Correspondence and some notes, together with printed ephemera, relating to John Nichols' Biographical anecdotes of William Hogarth (1781) and John Bowyer Nichols' compilation from his father's work Anecdotes of William Hogarth (1833). Includes details of the provenance of works by Hogarth and details of copyists and engravers of Hogarth.
John Nichols and John Bowyer Nichols, papers
Scope and Content
Administrative / Biographical History
John Nichols (1745-1826) was born in Islington, Middlesex, the eldest of six children of Edward Nichols (1719-1779), baker, and his wife Anne (1719-1783). He attended school at John Shield's Academy for Young Gentlemen in Islington (c. 1749-1757). On leaving school he joined the Bowyer printing office, founded in 1699, and was bound apprentice at Stationer's Hall on 6 February 1759. His master, William Bowyer the younger, had been educated at Cambridge and was a respected printer, he furthered Nichols' education by setting him Latin exercises, accompanying him to scientific lectures and introducing him to the authors whose were works they were printing. Nichols had a retentive memory and was eager to learn. At the end of his apprenticeship on 4 March 1766, Bowyer returned half the apprenticeship fee to Nichols' father (an accepted practice where an apprentice satisfied the conditions) and on 7 April 1766 Bowyer took Nichols into partnership.
In June 1766 Nichols married Anne (1737-1776) with whom he had two daughters, Anne died in childbirth in February 1776 and in June 1778 Nichols married Martha Green (1756-1788) with whom he had seven children, four daughters and a son John Bowyer Nichols surviving to adulthood.
In 1777 William Bowyer died and Nichols became proprietor of one of the largest printing houses in London. Amongst his clients were the House of Commons and the House of Lords, in 1773 the government had commissioned Bowyer to press to print a type facsimile of the Domesday Book. Nichols designed the type and saw the work through the press during the ten years it took to produce. In June 1778 Nichols purchased a share in the 'Gentleman's Magazine', in 1780 he became sole printer and took over much of the editorial responsibility before securing full editorial control in 1792.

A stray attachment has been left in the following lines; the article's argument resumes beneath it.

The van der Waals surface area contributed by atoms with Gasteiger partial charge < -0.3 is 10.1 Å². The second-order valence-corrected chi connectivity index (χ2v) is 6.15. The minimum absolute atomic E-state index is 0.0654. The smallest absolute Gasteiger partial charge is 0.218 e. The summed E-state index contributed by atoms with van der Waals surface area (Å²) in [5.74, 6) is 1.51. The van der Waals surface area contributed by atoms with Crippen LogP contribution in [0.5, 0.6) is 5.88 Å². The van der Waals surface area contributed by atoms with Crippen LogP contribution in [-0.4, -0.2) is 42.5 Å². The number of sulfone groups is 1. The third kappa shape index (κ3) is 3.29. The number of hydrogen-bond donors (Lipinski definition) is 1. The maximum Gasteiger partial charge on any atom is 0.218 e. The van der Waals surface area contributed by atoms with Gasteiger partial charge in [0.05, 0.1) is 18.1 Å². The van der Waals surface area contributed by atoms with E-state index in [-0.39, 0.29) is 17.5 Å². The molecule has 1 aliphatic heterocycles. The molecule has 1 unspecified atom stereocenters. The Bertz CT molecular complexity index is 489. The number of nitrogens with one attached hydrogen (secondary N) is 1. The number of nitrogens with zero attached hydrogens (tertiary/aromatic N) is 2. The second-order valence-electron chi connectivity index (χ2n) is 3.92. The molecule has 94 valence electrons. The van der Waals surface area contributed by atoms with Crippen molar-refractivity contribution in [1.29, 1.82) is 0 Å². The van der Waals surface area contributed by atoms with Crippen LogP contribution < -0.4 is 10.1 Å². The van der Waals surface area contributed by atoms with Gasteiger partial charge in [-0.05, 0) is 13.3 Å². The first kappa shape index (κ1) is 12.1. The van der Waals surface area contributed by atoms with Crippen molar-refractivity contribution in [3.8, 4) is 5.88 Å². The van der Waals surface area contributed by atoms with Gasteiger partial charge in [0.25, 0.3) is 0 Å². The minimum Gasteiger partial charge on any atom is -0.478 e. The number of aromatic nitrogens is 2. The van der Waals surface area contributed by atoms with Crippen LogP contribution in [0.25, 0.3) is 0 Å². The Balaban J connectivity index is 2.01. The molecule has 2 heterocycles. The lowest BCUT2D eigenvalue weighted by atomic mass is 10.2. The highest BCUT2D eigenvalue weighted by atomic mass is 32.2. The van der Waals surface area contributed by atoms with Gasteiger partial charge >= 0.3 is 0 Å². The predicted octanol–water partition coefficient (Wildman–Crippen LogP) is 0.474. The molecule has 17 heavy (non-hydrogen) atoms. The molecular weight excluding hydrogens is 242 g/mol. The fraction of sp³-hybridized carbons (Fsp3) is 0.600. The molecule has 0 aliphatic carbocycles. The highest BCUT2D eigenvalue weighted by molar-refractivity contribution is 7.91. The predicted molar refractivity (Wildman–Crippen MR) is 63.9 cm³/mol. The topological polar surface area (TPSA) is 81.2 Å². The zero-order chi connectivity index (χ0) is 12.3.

Nichols' reputation as an editor, biographer and antiquary grew the expansion of his printing business. He became interested in Hogarth through Bowyer's association with the artist and Nichols' biography of Hogarth exemplifies his editorial and scholarly method, only affordable to an author who was his own printer.
Nichols was active in the Stationers' Company throughout his career, being made master in 1804. In February 1808 his printing office and warehouse in Red Lion Passage was destroyed by fire with the loss of £30,000, £10,000 of which was uninsured. Nichols, with the assistance of his son and friends, was able to recover his business and continue his numerous personal printing enterprises. He had moved to Islington in 1803 but continued to instruct and advise his son over matters of business and retained control of the firm. He died at home on November 26 1826.
His son John Bowyer Nichols (1779-1863) spent much of his childhood with his maternal grandfather and his great uncle at Hinkley. From about 1784 to 1790 he was taught by the Revd William Brown at Stoke Golding, Leicestershire before attending St Paul's School, London from 1790-1796. On leaving school he joined the family business, his father having bound him apprentice in 1793 on being freed from Stationer's Hall in 1800 he was made a partner in the family business. He married in 1805 Eliza Baker (1784-1846) with whom he had 14 children, three sons and five daughters surviving to adulthood.
J. B. Nichols took an active role in managing the printing business and in producing the 'Gentleman's Magazine'. In 1819 he oversaw a move from the premises in Red Lion Passage to Parliament Street, where the press was more conveniently situated for printing material for the House of Commons.
On the death of his father in 1826, J. B. Nichols became sole owner of the printing house and took over many of his father's literary works, completing the fifth volume of 'Literary Illustrations', which had been left unfinished at John Nichols' death in 1826. He made use of his father's 'Biographical Anecdotes of Mr Hogarth' (1781) to compile his 'Anecdotes of William Hogarth' (1833) and owned several works by the artist.
In 1818 he was elected fellow of the Society of Antiquaries and regularly spoke and exhibited at meetings. Following the death of his father he collected and had bound as family records thousands of letters and associated ephemera, which he identified and annotated. He followed his father's footsteps by being made master of the Stationer's Company in 1850. In his later life he went blind and was cared for by his daughter Mary who also helped him in assembling the family archive. J. B. Nichols died at his home in Ealing on 19 October 1863.
This biographical description is largely based on Julian Pooley, Robin Myers, 'Nichols family (per. c.1760–1939)', Oxford Dictionary of National Biography, Oxford University Press, 2004; online edn, May 2009 [http://www.oxforddnb.com/view/article/63494, accessed 14 Nov 2017]
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